[09:11] Chris: Yeah, my sketching is absolutely appalling. So I bought a book on how to sketch people, like proper cartoon style and it’s literally like step one, draw a square. Step two, draw a triangle on top of the square. It still looks like shit when I’ve done it, and it’s all stuff that you would never use in a user journey either, like a wizard or clown, or something.
[09:40] Carla: Oh God. I was reading a blog about how to start doing sketching and they say you should start with meeting notes. So when you start drawing down meeting notes, then you can start like at least capturing how you then translate an idea of a concept or a note into drawing, and I started doing it, but I just ended up doing like big titles, like capital letters and using that with my iPad, using lots of colours and stuff like that, but it doesn’t really look like a sketch, but at least you can start connecting one idea to the other and summarizing ideas as well with sketches.
[10:18] Chris: You mean Sketch Notes, right?
[10:20] Carla: Yeah, Sketch Notes.
[10:22] Chris: Sketch Notes look cool but I’m still not convinced if you went back to them in six months, you would know what the hell you drew.
[10:28] Carla: That’s true. That is true. I think they are good to kind of summarize the day and stuff, but you still need your normal notes. Especially if they look at my notes, they wouldn’t know what I mean. All right. You still want to go onto the next one?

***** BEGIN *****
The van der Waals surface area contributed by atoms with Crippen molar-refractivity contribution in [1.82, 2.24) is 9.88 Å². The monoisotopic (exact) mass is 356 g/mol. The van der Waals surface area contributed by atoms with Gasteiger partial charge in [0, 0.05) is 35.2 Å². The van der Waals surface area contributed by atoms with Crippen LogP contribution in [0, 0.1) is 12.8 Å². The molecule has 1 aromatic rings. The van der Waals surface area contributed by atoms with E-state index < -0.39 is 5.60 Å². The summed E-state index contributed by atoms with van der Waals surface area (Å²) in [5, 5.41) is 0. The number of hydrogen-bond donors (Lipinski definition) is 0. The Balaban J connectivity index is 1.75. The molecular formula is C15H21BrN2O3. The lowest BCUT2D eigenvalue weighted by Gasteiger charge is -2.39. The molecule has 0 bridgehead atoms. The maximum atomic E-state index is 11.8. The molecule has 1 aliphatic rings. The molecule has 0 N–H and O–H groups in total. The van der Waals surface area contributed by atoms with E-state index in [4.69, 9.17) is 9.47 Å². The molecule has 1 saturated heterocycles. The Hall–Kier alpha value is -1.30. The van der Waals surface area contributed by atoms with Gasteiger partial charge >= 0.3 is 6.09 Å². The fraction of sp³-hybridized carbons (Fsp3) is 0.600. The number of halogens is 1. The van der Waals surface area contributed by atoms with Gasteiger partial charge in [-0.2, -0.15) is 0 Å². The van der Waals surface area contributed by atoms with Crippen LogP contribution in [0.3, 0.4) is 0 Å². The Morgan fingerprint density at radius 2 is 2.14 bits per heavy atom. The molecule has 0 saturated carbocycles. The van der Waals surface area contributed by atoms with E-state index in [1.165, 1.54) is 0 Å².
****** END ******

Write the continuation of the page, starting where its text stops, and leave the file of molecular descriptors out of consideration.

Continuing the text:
[10:44] Chris: Someone asks for high fidelity mock-ups, have three shots of Absinthe. High fidelity mock-ups…okay. So this is people asking for the UX designer to basically do the visual design I think is what it’s talking about.
[10:56] Carla: Yeah, that’s a very common one. I mean sometimes its value of reusing. Like if you are using Azure for example, you can create widgets with the visual design is being approved. Like when you have a more defined user interface and style already defined, it will be good for you to kind of reuse the widgets and try to put something together if you starting a new journey or a new page or something, so it’s not too bad to do it. The thing is obviously you need the support from the visual designer to make sure it makes sense because, I’ve seen UXers trying to do visual design. Some people can do it, but not many can.